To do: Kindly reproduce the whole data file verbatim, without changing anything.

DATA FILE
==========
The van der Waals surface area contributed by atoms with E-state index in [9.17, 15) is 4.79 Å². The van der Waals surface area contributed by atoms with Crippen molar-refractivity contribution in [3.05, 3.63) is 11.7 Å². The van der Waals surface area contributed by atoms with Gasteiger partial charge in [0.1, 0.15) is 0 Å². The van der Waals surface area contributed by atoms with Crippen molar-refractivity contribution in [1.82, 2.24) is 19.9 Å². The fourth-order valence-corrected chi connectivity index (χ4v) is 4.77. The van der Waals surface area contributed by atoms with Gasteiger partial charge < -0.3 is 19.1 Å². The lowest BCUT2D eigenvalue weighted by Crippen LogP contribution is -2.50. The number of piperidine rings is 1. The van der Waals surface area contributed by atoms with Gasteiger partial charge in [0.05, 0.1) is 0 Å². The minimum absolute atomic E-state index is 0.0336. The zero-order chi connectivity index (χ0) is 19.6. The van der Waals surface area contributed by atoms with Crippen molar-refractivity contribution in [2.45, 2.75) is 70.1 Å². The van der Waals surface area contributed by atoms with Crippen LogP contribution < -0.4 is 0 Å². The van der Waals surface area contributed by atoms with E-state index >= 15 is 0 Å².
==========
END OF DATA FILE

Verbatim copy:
The van der Waals surface area contributed by atoms with E-state index in [9.17, 15) is 4.79 Å². The van der Waals surface area contributed by atoms with Crippen molar-refractivity contribution in [3.05, 3.63) is 11.7 Å². The van der Waals surface area contributed by atoms with Gasteiger partial charge in [0.1, 0.15) is 0 Å². The van der Waals surface area contributed by atoms with Crippen molar-refractivity contribution in [1.82, 2.24) is 19.9 Å². The fourth-order valence-corrected chi connectivity index (χ4v) is 4.77. The van der Waals surface area contributed by atoms with Gasteiger partial charge < -0.3 is 19.1 Å². The lowest BCUT2D eigenvalue weighted by Crippen LogP contribution is -2.50. The number of piperidine rings is 1. The van der Waals surface area contributed by atoms with Gasteiger partial charge in [0.05, 0.1) is 0 Å². The minimum absolute atomic E-state index is 0.0336. The zero-order chi connectivity index (χ0) is 19.6. The van der Waals surface area contributed by atoms with Crippen molar-refractivity contribution in [2.45, 2.75) is 70.1 Å². The van der Waals surface area contributed by atoms with Crippen LogP contribution < -0.4 is 0 Å². The van der Waals surface area contributed by atoms with E-state index >= 15 is 0 Å².